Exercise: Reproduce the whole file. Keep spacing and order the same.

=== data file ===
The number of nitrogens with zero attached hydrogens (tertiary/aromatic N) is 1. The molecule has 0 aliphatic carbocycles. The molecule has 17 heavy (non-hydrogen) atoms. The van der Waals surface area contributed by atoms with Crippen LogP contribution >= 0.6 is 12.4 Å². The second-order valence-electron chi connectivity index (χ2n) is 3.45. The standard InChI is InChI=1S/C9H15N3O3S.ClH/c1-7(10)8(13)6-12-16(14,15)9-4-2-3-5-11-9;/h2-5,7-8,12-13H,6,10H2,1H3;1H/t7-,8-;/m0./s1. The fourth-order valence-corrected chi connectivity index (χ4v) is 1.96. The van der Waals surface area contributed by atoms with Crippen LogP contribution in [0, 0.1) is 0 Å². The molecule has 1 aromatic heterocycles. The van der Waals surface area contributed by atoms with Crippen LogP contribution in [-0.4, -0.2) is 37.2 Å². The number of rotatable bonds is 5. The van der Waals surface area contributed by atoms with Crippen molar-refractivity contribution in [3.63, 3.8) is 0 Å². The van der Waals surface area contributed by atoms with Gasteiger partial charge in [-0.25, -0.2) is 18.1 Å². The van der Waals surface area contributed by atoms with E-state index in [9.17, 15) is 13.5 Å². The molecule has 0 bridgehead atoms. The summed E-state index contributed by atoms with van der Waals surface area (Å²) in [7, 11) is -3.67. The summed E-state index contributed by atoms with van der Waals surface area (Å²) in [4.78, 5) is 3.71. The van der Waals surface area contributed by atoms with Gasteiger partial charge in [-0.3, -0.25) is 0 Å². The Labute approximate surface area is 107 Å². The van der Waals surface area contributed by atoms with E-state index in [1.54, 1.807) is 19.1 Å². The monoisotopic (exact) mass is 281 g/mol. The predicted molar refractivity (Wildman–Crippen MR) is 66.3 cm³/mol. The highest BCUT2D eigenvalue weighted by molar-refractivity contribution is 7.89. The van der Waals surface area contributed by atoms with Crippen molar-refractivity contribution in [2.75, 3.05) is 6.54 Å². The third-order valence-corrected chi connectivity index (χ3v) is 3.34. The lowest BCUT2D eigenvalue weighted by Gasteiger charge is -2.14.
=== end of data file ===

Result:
The number of nitrogens with zero attached hydrogens (tertiary/aromatic N) is 1. The molecule has 0 aliphatic carbocycles. The molecule has 17 heavy (non-hydrogen) atoms. The van der Waals surface area contributed by atoms with Crippen LogP contribution >= 0.6 is 12.4 Å². The second-order valence-electron chi connectivity index (χ2n) is 3.45. The standard InChI is InChI=1S/C9H15N3O3S.ClH/c1-7(10)8(13)6-12-16(14,15)9-4-2-3-5-11-9;/h2-5,7-8,12-13H,6,10H2,1H3;1H/t7-,8-;/m0./s1. The fourth-order valence-corrected chi connectivity index (χ4v) is 1.96. The van der Waals surface area contributed by atoms with Crippen LogP contribution in [0, 0.1) is 0 Å². The molecule has 1 aromatic heterocycles. The van der Waals surface area contributed by atoms with Crippen LogP contribution in [-0.4, -0.2) is 37.2 Å². The number of rotatable bonds is 5. The van der Waals surface area contributed by atoms with Crippen molar-refractivity contribution in [3.63, 3.8) is 0 Å². The van der Waals surface area contributed by atoms with Gasteiger partial charge in [-0.25, -0.2) is 18.1 Å². The van der Waals surface area contributed by atoms with E-state index in [9.17, 15) is 13.5 Å². The molecule has 0 bridgehead atoms. The summed E-state index contributed by atoms with van der Waals surface area (Å²) in [7, 11) is -3.67. The summed E-state index contributed by atoms with van der Waals surface area (Å²) in [4.78, 5) is 3.71. The van der Waals surface area contributed by atoms with Gasteiger partial charge in [-0.3, -0.25) is 0 Å². The Labute approximate surface area is 107 Å². The van der Waals surface area contributed by atoms with E-state index in [1.54, 1.807) is 19.1 Å². The monoisotopic (exact) mass is 281 g/mol. The predicted molar refractivity (Wildman–Crippen MR) is 66.3 cm³/mol. The highest BCUT2D eigenvalue weighted by molar-refractivity contribution is 7.89. The van der Waals surface area contributed by atoms with Crippen molar-refractivity contribution in [2.75, 3.05) is 6.54 Å². The third-order valence-corrected chi connectivity index (χ3v) is 3.34. The lowest BCUT2D eigenvalue weighted by Gasteiger charge is -2.14.